Home Original The Continued Danger of Christmas Tree Fires
The Continued Danger of Christmas Tree Fires

The Continued Danger of Christmas Tree Fires


By Allison G. S. Knox
Contributor, EDM Digest

During the holiday season, it is festive and fun to light up a tree with hundreds of delightful twinkly lights and place it alongside a cozy fireplace, but doing so can sometimes create a major hazard, and Christmas tree fires make headlines every winter.

Many fire departments educate their communities on the use of twinkly lights prior to the holidays, and it's important during a time when people are taking their lights out of storage to decorate their homes and trees. There also needs to be a continued discussion about the hazards associated with these lights right after the holidays. Once the holidays are over, holiday decorations are often up for a couple more weeks, potentially creating new environments where lights may start fires.

Christmas trees grow in all 50 states, and many people chose a real tree over an artificial one. Decorating the tree with lights is a centuries old tradition that first involved attaching lit candles to its branches - with obvious and frequent catastrophic results - especially a tree that is drying out. Nowadays, vigilance is still vital during the holidays.

By The Numbers: Christmas Tree Fires

In modern times, it's still extremely advisable for people to carefully check the holiday lights they are digging out of storage, (including the wiring), to make sure they work properly and have no visible damaged or broken wires.

It is important that people placing holiday lights outside follow the manufacturer recommendations; lights should never be left outside for extended periods after the holidays because wildlife are known to chew threw the wires - often shorting them and  creating hazards that people may not be considering when they plug the light in again the following year.

Another vital consideration is the placement of a natural tree within the home, because unless they are watered at metered intervals, they become dry and a major fire hazard if next to any heat source. The scary video below was released by the National Fire Protection Association (NFPA) in 2015 has more than 600,000 views, but should probably have a lot more. It shows how quickly a tree can ignite when its not watered.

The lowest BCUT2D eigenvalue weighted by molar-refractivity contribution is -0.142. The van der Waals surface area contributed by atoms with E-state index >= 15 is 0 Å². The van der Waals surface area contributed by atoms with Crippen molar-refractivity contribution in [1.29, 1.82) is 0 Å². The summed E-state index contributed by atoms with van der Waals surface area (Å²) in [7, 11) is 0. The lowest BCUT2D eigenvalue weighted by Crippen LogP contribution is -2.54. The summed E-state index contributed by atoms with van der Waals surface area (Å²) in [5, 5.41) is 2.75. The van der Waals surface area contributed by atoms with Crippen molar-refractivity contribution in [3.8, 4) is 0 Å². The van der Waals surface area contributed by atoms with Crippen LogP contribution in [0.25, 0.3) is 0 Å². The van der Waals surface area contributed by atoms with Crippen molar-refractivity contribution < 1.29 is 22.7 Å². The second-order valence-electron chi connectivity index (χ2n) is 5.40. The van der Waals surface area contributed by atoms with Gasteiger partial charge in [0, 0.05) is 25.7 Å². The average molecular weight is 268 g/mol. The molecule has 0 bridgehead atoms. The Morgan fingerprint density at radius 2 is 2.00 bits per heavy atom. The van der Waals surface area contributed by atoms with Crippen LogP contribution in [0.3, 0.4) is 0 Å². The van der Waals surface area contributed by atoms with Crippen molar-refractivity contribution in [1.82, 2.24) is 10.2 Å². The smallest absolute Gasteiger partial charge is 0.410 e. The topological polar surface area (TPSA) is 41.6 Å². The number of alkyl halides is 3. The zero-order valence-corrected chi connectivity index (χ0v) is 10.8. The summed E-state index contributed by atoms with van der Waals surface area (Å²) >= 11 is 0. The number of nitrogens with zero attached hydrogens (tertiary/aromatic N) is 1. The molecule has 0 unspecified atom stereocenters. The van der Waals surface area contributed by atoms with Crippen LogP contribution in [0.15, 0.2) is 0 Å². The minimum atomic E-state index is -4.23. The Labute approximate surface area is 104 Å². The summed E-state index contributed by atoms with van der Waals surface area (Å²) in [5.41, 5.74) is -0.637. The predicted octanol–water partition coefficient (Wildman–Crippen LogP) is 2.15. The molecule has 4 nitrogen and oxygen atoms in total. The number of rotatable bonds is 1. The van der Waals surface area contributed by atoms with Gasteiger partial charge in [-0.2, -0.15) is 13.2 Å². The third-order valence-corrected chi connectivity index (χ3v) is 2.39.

Just days ago, a Christmas tree situated too close to a wood-burning fireplace, erupted in flames and destroyed an Alabama family's house. Thankfully, the family members were not injured and escaped the inferno. Some other key facts from the NFPA's website:

  • Between 2012-2016, U.S. fire departments responded to an average 170 home fires that started with Christmas trees per year. These fires caused an average of 4 deaths, 15 injuries, and $12 million in direct property damage annually.
  • On average, one of every 45 reported home fires that began with a Christmas tree resulted in a death, compared to an average of one death per 139 total reported home fires.
  • Electrical distribution or lighting equipment was involved in 43% of home Christmas tree fires.
  • In one-quarter (27%) of the Christmas tree fires and in 80% of the deaths, some type of heat source, such as a candle or equipment, was too close to the tree.
  • More than one-fifth (22%) of Christmas tree fires were intentional.
  • Forty-two percent of reported home Christmas tree fires occurred in December and 33% were reported in January.
  • Two of every five (40%) home Christmas tree fires started in the living room, family room, or den.

To conclude, it remains important to educate the public about Christmas tree fires even after the holidays have passed. People will continue to have their decorative lights up in their homes and outside - potentially creating a hazardous environment.

Allison G. S. Knox Passionate about the issues affecting ambulances and disaster management, Allison focuses on Emergency Management and Emergency Medical Services policy. Allison has taught at the undergraduate level since 2010. Prior to teaching, she worked in a level-one trauma center emergency department and for a member of Congress in Washington, D.C. She holds four master’s degrees in Emergency Management, National Security Studies, International Relations, and History; a Graduate Certificate in Homeland Security; and a Bachelor of Arts in Political Science. Allison is an Emergency Medical Technician, Lifeguard, and Lifeguard Instructor, and is trained in Technical Large Animal Emergency Rescue. She serves on the Board of Trustees for Pi Gamma Mu International Honor Society as Chancellor of the Southeast Region, Vice Chair of the Tactical Emergency Medical Support Committee with the International Public Safety Association, and serves as the Advocacy Coordinator of Virginia with the National Association of Emergency Medical Technicians. She is also a member of several committees including the Editorial Committee with APCO, the Rescue Task Force Committee with the International Public Safety Association, and the Advocacy Committee with the National Association of Emergency Medical Technicians. She also serves as Chair of the Leadership Development Program for the 2020 Pi Gamma Mu Triennial Convention. Allison has published several book reviews and continues to write about issues affecting ambulances, emergency management, and homeland security.